The Zero Waste Program is a non-profit organization designed to promote tools, practices, and city policy to reduce toxins and waste in San Francisco.
This program assists San Franciscan businesses, city government, and universities, such as the University of San Francisco and San Francisco State University, in creating sustainable solutions for our environment. Imagine a world in which nothing goes to the landfills or incinerators. We think it’s achievable, and SF Environment is doing everything we can to make it happen. Thanks to one of the country’s toughest mandatory recycling and composting laws, the total refuse that San Francisco diverts to recycling and compost is nearing 80 percent, and the number is rising every year. Bringing the city ever closer to our goal of zero waste by 2020.
Those following interesting recycling initiatives around North America have probably heard of San Francisco’s aggressive “zero waste by 2020” goal. To put some teeth into that goal, there is a detailed Mandatory Recycling and Composting Ordinance that requires city residents and businesses to separate their refuse into recyclables, compostables and trash. Requires. Not requests. Inside the 25 page ordinance, passed in late 2009, the Board of Supervisors noted that “…organic or compostable waste that is buried in the aerobic conditions of landfills creates methane gas…21 times as potent as carbon….and 20% of San Francisco’s planed reductions in emissions come from diverting additional solid waste from landfills…” The ordinance goes on to note that 36% of what residents send to landfills is compostable (mostly food scraps) and that 31% is recyclable (mostly paper). The ordinance addresses residential, commercial and government usage. While mandating new procedures, the ordinance was accompanied by an innovative public education program designed to show the ease and convenience of composting and other best practices. Take a peek at this sample post called “Food scrap collection is easy: find the best method that works for you.” ( http://www.sunsetscavenger.com/residentialFoodScraps.htm ) Or the cool 30 second TV ad that asked for your apple core!
Simple concept: when the benefits and ease of recycling and composting are made clear — they happen! Kudos to San Francisco for taking a lead that other cities are now following and for trail blazing on policy and on education. San Francisco has world class recycling and composting collection programs that are available to all businesses and residents. While these programs are truly fantastic, it is always better to reduce the amount of material we send to these programs and to reuse materials wherever possible.
Recycling is a big part of life in San Francisco and the environmental department is proud to have one of the best programs in the nation. Their recycling collection program is “commingled” or “single stream” which means that all recyclable materials, such as paper, glass, plastic, and metal are accepted in one collection container or cart. The materials are then sent to Recycle Central, located at Pier 96 on San Francisco’s Southern waterfront, where they are separated into commodities that are sold to manufacturers that turn our discards into new products.San Francisco has created the first large scale urban collection of food scraps for composting in the country. Today, hundreds of thousands of residents and over 5,000 restaurants and other businesses send over 600 tons of food scraps and other compostable material each day to Recology’s Jepson-Prairie composting facility, shown above. Food scraps, plant trimmings, soiled paper, and other compostables are turned into a nutrient-rich soil amendment, or compost, that is used to produce the organic food and wine that San Francisco is famous for serving. Compostable food and paper products still make up more than 36 percent of the material that San Francisco sends to landfill.The goal is to divert even more compostable material from landfill.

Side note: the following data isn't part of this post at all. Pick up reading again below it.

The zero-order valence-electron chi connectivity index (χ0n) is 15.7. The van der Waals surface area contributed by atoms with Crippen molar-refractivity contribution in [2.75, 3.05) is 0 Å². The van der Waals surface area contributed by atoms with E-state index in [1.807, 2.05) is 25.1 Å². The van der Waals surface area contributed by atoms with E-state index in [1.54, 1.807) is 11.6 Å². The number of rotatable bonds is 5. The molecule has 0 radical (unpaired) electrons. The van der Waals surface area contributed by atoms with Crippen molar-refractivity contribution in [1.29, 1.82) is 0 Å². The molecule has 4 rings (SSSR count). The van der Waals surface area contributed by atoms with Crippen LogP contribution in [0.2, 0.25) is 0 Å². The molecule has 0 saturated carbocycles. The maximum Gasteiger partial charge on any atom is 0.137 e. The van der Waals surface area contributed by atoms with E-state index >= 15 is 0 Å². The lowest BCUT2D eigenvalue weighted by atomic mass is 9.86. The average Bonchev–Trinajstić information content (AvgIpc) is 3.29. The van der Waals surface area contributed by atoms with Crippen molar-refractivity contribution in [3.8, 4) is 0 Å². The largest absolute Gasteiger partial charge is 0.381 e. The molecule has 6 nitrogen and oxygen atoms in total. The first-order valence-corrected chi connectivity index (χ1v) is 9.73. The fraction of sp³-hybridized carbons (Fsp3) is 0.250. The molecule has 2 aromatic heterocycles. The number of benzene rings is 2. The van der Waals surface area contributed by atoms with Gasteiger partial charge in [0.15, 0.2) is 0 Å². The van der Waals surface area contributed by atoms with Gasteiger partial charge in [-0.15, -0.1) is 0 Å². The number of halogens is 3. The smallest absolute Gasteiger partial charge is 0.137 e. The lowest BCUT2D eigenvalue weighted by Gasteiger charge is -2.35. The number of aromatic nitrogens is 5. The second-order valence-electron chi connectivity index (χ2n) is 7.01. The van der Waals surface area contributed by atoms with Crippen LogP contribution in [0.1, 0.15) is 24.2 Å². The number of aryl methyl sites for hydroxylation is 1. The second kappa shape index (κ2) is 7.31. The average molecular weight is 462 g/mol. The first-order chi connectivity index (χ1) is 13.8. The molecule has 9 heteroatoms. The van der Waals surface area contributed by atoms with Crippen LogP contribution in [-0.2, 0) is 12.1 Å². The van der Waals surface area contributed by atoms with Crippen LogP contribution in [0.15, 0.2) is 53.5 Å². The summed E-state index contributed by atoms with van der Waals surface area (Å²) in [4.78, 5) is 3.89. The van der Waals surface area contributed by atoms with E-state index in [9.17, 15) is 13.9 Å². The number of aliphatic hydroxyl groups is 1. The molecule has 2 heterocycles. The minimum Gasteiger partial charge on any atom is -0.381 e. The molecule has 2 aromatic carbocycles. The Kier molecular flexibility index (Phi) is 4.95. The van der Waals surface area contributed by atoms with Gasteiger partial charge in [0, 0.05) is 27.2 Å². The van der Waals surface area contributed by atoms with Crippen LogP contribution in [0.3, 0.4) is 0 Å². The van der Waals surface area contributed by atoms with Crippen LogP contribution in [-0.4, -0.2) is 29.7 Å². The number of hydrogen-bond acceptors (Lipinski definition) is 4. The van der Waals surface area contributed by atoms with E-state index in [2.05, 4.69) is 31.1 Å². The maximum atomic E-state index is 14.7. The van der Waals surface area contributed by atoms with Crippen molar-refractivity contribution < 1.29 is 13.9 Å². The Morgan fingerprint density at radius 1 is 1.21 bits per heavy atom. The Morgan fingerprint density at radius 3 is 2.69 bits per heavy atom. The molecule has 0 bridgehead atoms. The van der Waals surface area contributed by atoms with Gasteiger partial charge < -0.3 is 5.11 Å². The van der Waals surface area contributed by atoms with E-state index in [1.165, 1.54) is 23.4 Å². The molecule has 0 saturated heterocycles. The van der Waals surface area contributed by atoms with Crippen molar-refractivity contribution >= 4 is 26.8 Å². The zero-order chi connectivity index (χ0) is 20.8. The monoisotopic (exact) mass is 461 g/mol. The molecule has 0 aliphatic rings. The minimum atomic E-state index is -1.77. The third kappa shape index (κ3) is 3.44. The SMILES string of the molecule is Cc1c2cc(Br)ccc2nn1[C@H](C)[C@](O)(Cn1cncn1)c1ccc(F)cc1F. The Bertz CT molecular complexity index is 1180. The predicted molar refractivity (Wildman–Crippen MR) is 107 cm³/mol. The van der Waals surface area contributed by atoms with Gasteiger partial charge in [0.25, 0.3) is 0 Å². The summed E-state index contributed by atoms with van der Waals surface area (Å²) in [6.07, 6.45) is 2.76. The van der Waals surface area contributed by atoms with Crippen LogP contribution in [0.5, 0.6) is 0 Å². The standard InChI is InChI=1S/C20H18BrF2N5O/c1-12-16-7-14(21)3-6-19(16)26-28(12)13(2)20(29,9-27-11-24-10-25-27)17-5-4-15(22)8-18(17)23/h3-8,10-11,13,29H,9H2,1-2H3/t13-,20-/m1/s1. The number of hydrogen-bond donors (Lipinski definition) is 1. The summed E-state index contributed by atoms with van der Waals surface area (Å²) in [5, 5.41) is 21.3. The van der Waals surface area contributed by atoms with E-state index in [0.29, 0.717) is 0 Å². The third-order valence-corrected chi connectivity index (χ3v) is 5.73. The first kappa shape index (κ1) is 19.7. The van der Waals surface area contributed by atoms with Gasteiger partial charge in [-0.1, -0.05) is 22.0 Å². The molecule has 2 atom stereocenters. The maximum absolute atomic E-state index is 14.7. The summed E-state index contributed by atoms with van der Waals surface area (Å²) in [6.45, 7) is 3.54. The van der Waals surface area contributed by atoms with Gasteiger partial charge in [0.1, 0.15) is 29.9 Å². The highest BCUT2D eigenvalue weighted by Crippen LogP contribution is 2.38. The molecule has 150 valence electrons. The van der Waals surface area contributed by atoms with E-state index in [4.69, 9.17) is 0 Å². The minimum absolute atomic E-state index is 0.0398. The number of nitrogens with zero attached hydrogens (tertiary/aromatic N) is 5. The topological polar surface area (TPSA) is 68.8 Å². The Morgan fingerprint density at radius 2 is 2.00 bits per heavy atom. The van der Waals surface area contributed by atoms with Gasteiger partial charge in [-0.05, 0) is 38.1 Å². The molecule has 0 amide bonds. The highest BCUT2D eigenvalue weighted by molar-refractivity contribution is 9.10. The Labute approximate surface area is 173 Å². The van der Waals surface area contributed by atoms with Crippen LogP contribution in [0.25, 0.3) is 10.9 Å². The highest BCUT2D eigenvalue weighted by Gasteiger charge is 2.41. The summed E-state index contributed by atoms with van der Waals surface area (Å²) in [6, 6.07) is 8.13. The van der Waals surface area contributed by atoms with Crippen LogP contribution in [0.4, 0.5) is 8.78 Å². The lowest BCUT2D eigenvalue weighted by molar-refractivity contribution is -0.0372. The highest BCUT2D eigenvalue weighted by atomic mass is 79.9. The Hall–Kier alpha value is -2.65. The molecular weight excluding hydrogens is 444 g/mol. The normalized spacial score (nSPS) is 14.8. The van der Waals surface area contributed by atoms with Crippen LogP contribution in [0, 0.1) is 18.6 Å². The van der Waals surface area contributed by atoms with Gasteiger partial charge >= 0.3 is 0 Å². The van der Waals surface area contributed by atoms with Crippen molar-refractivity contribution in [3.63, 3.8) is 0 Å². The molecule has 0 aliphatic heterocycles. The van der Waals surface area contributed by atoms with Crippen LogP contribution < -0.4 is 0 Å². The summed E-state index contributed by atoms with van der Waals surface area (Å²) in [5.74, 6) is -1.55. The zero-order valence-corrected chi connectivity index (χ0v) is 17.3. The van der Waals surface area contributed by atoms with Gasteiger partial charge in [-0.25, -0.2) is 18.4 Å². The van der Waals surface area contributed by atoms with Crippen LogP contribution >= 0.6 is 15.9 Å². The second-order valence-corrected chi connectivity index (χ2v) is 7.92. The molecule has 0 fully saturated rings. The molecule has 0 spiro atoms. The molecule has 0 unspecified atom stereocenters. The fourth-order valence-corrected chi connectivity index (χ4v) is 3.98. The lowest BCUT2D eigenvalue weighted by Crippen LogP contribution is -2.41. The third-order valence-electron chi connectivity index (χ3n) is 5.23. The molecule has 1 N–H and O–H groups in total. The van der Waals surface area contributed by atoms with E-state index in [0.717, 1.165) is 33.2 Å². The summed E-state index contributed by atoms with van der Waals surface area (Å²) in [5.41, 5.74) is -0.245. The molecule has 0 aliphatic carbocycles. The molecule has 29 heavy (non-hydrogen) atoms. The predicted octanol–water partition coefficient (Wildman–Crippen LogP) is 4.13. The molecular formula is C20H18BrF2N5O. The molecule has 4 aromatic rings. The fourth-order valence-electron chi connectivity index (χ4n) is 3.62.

Do you want more information? Go visit COOL 2012 (http://www.cool2012.com/) , a project dedicated to documenting the benefits of municipal compost programs. Or download Stop Trashing the Climate, a report detailing the climate change impacts of recycling and composting. To help San Francisco move closer to its goal of zero waste by 2020, the Mandatory Recycling and Composting Ordinance requires everyone in San Francisco to separate their refuse into recyclables, compostables, and trash. No one may mix recyclables, compostables, or trash, or deposit refuse of one type in a collection container designated for another type. All property owners are required to maintain and pay for adequate refuse service.
For more information please visit San Francisco environmental department website: http://sfenvironment.org/zero-waste
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